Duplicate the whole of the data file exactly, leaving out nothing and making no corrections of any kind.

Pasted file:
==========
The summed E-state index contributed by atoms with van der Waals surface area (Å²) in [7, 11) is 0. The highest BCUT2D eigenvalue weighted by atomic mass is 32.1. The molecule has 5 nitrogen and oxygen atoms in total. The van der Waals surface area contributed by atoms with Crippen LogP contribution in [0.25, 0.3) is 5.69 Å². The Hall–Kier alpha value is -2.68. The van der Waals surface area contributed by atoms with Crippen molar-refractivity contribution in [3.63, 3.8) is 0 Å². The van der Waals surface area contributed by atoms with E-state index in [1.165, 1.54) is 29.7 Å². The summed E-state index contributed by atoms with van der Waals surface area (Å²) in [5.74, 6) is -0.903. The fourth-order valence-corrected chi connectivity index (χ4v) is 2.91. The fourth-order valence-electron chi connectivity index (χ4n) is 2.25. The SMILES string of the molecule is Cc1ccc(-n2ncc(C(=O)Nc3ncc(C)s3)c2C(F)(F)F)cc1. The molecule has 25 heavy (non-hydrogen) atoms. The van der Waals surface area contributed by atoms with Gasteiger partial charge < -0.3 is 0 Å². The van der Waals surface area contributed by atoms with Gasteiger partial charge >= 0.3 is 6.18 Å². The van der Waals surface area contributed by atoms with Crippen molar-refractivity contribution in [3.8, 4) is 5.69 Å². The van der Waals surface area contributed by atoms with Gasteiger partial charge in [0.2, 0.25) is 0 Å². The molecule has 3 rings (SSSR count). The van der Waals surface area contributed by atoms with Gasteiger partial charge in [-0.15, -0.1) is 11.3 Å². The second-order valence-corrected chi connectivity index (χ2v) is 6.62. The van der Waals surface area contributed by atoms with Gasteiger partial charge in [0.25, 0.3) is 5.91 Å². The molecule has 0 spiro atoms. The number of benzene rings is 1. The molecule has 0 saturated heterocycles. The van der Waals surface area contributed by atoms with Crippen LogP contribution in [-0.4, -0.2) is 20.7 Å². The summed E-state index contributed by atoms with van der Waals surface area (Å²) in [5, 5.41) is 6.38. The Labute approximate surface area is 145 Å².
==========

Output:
The summed E-state index contributed by atoms with van der Waals surface area (Å²) in [7, 11) is 0. The highest BCUT2D eigenvalue weighted by atomic mass is 32.1. The molecule has 5 nitrogen and oxygen atoms in total. The van der Waals surface area contributed by atoms with Crippen LogP contribution in [0.25, 0.3) is 5.69 Å². The Hall–Kier alpha value is -2.68. The van der Waals surface area contributed by atoms with Crippen molar-refractivity contribution in [3.63, 3.8) is 0 Å². The van der Waals surface area contributed by atoms with E-state index in [1.165, 1.54) is 29.7 Å². The summed E-state index contributed by atoms with van der Waals surface area (Å²) in [5.74, 6) is -0.903. The fourth-order valence-corrected chi connectivity index (χ4v) is 2.91. The fourth-order valence-electron chi connectivity index (χ4n) is 2.25. The SMILES string of the molecule is Cc1ccc(-n2ncc(C(=O)Nc3ncc(C)s3)c2C(F)(F)F)cc1. The molecule has 25 heavy (non-hydrogen) atoms. The van der Waals surface area contributed by atoms with Gasteiger partial charge < -0.3 is 0 Å². The van der Waals surface area contributed by atoms with Gasteiger partial charge >= 0.3 is 6.18 Å². The van der Waals surface area contributed by atoms with Crippen molar-refractivity contribution in [3.8, 4) is 5.69 Å². The van der Waals surface area contributed by atoms with Gasteiger partial charge in [0.2, 0.25) is 0 Å². The molecule has 3 rings (SSSR count). The van der Waals surface area contributed by atoms with Gasteiger partial charge in [-0.15, -0.1) is 11.3 Å². The second-order valence-corrected chi connectivity index (χ2v) is 6.62. The van der Waals surface area contributed by atoms with Gasteiger partial charge in [0.25, 0.3) is 5.91 Å². The molecule has 0 spiro atoms. The number of benzene rings is 1. The molecule has 0 saturated heterocycles. The van der Waals surface area contributed by atoms with Crippen LogP contribution in [-0.4, -0.2) is 20.7 Å². The summed E-state index contributed by atoms with van der Waals surface area (Å²) in [5, 5.41) is 6.38. The Labute approximate surface area is 145 Å².